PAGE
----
In the process of writing a shell script, I ran into an issue with the following if/else statement that falls somewhere in the middle of the script:

if [ $act -eq "add" ]
    read - "add or update: " $comm
    git commit -m "$comm $file"
    git commit -m "$act $file"

The returning error being:

./gitup: line 13: [: add: integer expression expected

and then proceeds with the rest of the script. How can I have the if segment evaluate/compare the variable to a string input rather than an integer; a different error was required when using "!=" among a couple of other things I tried.


Something like this:

if [[ $act = "add" ]]
    echo good
    echo not good

-eq is for number comparison, use = for string comparison

  • Thanks. I had tried that, and the script would free, requiring a keystroke, but just found it was caused by an unrelated syntax error further down, so this worked perfectly. Thanks for the help. Jan 30 '13 at 4:57
  • 4
    @josephmarhee: Note that the [[]] test is a Bash specific construct, and this example works just as well with the POSIX [] as used in the question. If the interpreter is explicitly given as #!/bin/bash or similar, the [[]] can be used without issues (and it is a bit faster than the alternative in Bash, I believe - not that it should be a bottle neck anyway), otherwise one should stick with []. If one doesn't need Bash specifics at all, the script will run a bit faster in e.g. Dash. And POSIX ensures inherent portability. Jan 30 '13 at 9:28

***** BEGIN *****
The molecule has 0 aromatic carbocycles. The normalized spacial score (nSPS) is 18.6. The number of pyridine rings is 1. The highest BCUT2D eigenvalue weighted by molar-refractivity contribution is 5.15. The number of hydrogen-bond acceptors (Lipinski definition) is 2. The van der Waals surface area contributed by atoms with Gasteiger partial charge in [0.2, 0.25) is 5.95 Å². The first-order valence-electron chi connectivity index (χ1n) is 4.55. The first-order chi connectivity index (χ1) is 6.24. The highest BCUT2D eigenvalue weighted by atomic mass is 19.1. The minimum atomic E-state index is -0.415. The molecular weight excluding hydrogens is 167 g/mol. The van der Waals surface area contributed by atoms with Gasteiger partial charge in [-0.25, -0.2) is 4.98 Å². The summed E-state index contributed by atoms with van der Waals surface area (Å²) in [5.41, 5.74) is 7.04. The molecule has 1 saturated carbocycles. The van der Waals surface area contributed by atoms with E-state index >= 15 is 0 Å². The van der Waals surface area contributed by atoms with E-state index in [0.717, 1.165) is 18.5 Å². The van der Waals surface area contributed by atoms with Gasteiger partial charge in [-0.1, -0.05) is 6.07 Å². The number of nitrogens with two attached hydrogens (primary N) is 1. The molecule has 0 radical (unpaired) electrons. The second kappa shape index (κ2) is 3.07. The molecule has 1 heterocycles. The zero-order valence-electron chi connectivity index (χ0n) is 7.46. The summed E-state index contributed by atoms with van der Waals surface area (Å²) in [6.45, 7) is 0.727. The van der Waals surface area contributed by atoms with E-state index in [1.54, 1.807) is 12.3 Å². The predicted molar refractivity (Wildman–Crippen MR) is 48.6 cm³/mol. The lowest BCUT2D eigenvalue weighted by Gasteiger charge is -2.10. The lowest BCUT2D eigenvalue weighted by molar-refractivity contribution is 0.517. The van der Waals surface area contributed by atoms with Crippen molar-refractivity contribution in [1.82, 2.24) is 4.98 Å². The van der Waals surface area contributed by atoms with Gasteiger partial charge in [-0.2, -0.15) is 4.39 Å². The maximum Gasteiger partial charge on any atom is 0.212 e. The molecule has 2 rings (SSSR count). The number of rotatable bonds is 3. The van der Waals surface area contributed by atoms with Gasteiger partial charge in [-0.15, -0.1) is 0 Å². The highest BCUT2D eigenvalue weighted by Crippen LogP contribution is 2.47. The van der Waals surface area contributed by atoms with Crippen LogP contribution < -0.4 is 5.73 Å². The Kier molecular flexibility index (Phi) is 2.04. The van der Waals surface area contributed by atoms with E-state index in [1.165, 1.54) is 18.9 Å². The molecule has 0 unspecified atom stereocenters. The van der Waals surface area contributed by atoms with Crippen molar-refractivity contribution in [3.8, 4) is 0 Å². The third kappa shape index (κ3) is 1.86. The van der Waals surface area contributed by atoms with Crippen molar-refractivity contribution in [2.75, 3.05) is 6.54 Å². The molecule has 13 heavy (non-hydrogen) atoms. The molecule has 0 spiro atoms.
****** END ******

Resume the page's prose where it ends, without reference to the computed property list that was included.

This method would also work. Very similar to @Guru's answer but removes the need for double square brackets.

if [ "$act" == "add" ]
echo "Good!"
      echo "Not good!"

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